STEPHANOPOULOS: And you have got now landfall in the Keys. That’s, you know, likely to be the hardest hit area in Florida, long-term recovery there.
LONG: Yes, so anytime you’re in that northeast quadrant of the storm as it’s moving north, that’s where the winds that define the intensity of the storm typically are. That’s where the storm surge is going to occur. And that’s where tornadoes typically occur as these systems come on-shore.
The problem with it is, is it’s going to skirt the west coast and drive storm surge not only from the Keys but well up the coast of Florida. So, it’s a worst case scenario for Florida on the west coast.
STEPHANOPOULOS: And, you know, FEMA is now spending, what, $200 million a day responding to both Harvey and Irma, despite the fact that Congress just approved a big tranche, I guess, what, $15 billion on Friday. This need is going to go on for a long time.
LONG: Yes, you’re right. And, you know, it’s interesting. So the — the key to a great response and recovery is solid communication. And, you know, I want to — I want to express that the Congress has been working very closely with us.
I’m in great communication with the White House and homeland security. We’ve all been working together. They realize what needs to be done to give me the enduring authority to push forward and not only, you know, help Texas but also Florida, and don’t forget about the U.S. Virgin Islands and Puerto Rico as well.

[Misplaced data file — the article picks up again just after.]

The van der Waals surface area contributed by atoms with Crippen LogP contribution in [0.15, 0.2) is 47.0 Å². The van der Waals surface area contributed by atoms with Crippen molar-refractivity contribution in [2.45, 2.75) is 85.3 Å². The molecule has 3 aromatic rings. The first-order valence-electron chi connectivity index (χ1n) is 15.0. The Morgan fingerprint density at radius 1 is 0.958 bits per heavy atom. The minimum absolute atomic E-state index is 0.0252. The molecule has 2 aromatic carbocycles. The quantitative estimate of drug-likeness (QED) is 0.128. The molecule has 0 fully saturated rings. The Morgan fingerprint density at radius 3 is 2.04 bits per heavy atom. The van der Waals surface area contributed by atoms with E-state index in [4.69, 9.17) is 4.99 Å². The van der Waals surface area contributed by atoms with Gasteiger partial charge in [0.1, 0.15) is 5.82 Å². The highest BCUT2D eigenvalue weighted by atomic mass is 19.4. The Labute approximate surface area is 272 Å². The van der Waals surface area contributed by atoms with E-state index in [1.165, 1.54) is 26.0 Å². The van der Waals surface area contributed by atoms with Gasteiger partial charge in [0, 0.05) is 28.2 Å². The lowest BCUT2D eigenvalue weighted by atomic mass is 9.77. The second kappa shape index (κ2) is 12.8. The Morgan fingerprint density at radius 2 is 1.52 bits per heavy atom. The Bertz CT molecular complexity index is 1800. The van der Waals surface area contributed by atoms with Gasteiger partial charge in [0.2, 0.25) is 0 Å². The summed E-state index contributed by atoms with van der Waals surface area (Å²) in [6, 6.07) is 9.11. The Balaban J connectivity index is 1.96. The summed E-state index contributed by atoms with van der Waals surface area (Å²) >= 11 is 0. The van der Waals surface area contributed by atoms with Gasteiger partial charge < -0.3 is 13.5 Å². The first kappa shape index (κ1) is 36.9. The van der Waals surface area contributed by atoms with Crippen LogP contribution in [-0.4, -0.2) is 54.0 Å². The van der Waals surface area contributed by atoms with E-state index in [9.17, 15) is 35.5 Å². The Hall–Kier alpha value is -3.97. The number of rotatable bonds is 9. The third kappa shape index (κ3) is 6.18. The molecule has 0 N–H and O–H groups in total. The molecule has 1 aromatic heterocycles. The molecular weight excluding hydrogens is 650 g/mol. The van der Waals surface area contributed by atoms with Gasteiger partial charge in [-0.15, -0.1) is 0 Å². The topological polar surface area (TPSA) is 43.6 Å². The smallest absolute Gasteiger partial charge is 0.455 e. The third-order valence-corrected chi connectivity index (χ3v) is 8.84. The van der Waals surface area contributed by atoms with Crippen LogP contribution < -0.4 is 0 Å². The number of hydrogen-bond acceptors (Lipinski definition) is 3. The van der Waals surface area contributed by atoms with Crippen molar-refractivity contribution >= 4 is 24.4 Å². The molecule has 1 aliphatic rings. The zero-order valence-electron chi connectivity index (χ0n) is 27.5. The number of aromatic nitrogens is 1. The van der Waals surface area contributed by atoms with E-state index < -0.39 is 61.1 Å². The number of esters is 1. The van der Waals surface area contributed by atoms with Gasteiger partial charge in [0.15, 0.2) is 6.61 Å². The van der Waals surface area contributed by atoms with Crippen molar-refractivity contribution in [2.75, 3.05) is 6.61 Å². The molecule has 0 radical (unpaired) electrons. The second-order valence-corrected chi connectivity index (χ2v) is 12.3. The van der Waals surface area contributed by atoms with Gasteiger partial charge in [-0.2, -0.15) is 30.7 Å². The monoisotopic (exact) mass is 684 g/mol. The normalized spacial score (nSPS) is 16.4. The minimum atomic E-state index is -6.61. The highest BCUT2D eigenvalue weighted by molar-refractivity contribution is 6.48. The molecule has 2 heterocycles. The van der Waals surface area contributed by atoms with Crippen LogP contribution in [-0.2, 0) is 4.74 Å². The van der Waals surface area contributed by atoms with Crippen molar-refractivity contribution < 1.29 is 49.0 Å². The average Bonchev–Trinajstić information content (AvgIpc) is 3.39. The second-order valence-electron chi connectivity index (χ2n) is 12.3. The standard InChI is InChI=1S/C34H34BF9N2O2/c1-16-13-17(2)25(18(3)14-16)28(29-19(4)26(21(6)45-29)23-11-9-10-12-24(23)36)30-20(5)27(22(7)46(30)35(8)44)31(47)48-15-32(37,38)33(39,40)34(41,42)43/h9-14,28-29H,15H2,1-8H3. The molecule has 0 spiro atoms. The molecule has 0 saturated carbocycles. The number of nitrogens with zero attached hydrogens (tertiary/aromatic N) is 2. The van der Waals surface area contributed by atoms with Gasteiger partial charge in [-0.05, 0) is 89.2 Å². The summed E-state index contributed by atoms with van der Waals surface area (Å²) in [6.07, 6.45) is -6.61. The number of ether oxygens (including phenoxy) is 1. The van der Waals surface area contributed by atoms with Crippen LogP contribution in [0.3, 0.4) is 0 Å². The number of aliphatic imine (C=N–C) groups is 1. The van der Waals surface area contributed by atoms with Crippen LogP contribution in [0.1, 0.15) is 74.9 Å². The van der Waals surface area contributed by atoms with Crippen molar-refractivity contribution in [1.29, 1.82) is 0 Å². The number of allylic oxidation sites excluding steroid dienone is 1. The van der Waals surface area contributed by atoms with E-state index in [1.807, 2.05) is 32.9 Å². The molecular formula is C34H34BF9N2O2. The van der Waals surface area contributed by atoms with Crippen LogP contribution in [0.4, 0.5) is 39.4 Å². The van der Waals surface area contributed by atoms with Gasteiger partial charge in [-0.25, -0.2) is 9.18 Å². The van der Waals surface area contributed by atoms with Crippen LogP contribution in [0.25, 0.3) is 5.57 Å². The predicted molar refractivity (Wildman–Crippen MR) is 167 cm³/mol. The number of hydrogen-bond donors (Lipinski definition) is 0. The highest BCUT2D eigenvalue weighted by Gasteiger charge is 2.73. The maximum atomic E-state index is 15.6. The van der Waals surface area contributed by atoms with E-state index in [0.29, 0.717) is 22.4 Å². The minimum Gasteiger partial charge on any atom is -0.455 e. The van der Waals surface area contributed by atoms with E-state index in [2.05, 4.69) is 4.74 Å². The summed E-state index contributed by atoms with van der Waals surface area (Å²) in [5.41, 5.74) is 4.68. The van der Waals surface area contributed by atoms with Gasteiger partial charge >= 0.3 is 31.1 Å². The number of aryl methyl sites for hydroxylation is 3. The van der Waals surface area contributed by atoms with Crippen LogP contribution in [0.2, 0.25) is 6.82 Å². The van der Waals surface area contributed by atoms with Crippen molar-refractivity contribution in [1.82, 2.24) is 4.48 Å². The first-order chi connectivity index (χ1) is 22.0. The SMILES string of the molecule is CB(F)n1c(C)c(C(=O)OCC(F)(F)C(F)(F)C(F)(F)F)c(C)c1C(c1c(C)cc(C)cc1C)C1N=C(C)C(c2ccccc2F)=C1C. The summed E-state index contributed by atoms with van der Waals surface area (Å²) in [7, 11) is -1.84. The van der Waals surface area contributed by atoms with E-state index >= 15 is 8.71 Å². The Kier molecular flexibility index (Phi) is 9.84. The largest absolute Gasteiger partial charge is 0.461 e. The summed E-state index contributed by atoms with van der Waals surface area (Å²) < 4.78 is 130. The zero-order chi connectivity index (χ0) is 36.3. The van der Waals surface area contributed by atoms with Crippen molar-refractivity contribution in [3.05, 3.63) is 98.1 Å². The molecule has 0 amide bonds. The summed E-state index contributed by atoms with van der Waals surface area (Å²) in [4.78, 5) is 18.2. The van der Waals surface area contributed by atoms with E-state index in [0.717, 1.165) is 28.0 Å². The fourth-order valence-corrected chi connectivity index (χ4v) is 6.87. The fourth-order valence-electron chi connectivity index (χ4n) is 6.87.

STEPHANOPOULOS: Well, I wanted to ask you about that. The storm has already passed through the Virgin Islands and Puerto Rico. Clean up, recovery beginning there.
LONG: Yes, so luckily we got Jose out of the way. It shut us down for about 24 hours yesterday. And we had to batten down the hatches. We couldn’t do the search and rescue that we wanted to do. But, you know, today is all about turning the corner and giving them a bridge — you know, a bridge to
And so, you know, they have had massive power outages, not only in the Virgin Islands and Puerto Rico, and we have got to get the power back up. But it’s going to be a long time. And that’s the key to restoring routine.
STEPHANOPOULOS: FEMA Administrator Brock Long, thanks very much.
LONG: Thank you.